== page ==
As President Barack Obama addresses four of the gravest U.S. foreign-policy challenges in recent memory--building Israeli-Palestinian peace, deterring Iran, and escalating the Afghanistan war as he attempts to close the one in Iraq--many pundits are looking to Winston Churchill. The British prime minister's tenure during the Second World War is often cited as a model of foreign policy leadership. (Ironically, Churchill was directly involved in a military campaign in one of the international conflicts that Obama most carefully avoids: Sudan.) But how do the lessons of Churchill's era apply to the foreign-policy problems facing the U.S. today? Do they apply at all?

  • Churchill Would Want War With Iran, No Health Care Reform The Weekly Standard's Bill Kristol cites Churchill's 1936 warning, "The era of procrastination, of half-measures, of soothing and baffling expedients, of delays is coming to its close. In its place we are entering a period of consequences." Kristol applies this to the Iranian nuclear program, writing that "U.S. military action to stop the program [is] preferable to a nuclear Iran, and [I] urge the Obama administration to keep open (and plan for) the possibility of such action." Kristol goes on to use Churchill to argue against the economic stimulus, health care reform, and "political correctness" in universities.
  • Churchill's Awful Colonial Legacy Should Provide Warnings The New York Times' Johann Hari writes, "Churchill was born in 1874 into a Britain that was coloring the map imperial pink, at the cost of washing distant nations blood-red. He was told a simple story: the superior white man was conquering the primitive dark-skinned natives, and bringing them the benefits of civilization. As soon as he could, Churchill charged off to take his part in 'a lot of jolly little wars against barbarous peoples.' In the Swat valley, now part of Pakistan, he experienced, fleetingly, an instant of doubt. He realized that the local population was fighting back because of 'the presence of British troops in lands the local people considered their own,' just as Britain would if she were invaded. But Churchill soon suppressed this thought, deciding instead that they were merely deranged jihadists whose violence was explained by a 'strong aboriginal propensity to kill.' He gladly took part in raids that laid waste to whole valleys." He also called for Gandhi to be trampled to death by an elephant and "refused to offer any aid for months while hundreds of thousands died" from famine in British-controlled Bengal.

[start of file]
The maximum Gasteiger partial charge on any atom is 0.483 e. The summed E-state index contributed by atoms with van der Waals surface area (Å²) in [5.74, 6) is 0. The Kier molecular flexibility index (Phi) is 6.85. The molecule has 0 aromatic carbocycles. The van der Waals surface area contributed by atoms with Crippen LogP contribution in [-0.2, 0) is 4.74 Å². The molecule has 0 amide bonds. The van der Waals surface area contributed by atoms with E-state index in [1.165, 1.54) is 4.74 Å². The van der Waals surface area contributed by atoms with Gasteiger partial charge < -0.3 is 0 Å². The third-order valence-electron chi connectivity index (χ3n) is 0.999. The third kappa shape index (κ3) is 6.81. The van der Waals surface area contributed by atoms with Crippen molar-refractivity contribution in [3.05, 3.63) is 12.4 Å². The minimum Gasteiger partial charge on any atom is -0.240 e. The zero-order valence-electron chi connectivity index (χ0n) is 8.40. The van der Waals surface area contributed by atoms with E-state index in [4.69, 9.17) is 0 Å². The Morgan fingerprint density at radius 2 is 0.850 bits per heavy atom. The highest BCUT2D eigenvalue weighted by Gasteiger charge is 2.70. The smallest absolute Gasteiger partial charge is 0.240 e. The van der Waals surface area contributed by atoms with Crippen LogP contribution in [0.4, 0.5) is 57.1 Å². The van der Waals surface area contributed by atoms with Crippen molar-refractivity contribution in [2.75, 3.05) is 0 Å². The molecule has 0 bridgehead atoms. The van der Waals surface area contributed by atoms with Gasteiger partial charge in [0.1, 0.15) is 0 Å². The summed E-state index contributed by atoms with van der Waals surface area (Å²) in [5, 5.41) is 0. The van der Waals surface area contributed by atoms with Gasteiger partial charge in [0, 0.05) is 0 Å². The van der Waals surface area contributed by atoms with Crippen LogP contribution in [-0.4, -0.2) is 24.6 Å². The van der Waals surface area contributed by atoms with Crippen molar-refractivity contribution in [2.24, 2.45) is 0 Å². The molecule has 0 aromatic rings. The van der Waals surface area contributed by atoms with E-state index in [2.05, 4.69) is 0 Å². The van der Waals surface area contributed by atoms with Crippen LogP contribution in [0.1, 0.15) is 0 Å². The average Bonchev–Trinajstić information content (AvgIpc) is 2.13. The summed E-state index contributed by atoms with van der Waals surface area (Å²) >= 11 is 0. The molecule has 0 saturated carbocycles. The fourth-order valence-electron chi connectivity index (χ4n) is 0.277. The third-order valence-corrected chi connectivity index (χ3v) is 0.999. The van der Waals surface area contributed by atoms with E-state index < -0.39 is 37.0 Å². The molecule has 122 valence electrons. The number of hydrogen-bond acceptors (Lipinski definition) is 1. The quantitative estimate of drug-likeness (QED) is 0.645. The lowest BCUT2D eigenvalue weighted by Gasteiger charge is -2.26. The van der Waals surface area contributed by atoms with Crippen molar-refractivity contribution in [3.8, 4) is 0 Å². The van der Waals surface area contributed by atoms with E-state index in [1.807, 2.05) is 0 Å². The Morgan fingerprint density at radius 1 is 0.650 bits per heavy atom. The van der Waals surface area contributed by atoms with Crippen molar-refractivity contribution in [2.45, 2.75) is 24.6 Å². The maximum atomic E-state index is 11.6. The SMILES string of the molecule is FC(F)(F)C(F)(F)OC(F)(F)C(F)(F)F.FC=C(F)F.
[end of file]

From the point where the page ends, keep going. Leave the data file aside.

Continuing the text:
• Conservatives Abuse Churchill for 'Warmongering' The Center for American Progress' Matt Duss writes, "Whenever conservative pundits start mooning over Winston Churchill, which is often, it's a good bet that they're getting ready to insist that America must 'get serious' about something or other, 'getting serious' usually translating as 'blow something up.'" Duss wrote earlier, "For conservative national security policy to function properly, it must always be 1938, the storm must always be gathering. There must always be new Hitlers to confront." He laments the conservative tendency to use Churchill as a "neocon dashboard saint" "for crazy warmongers trying to dress up their crazy warmongering as civilization's last stand against tyranny."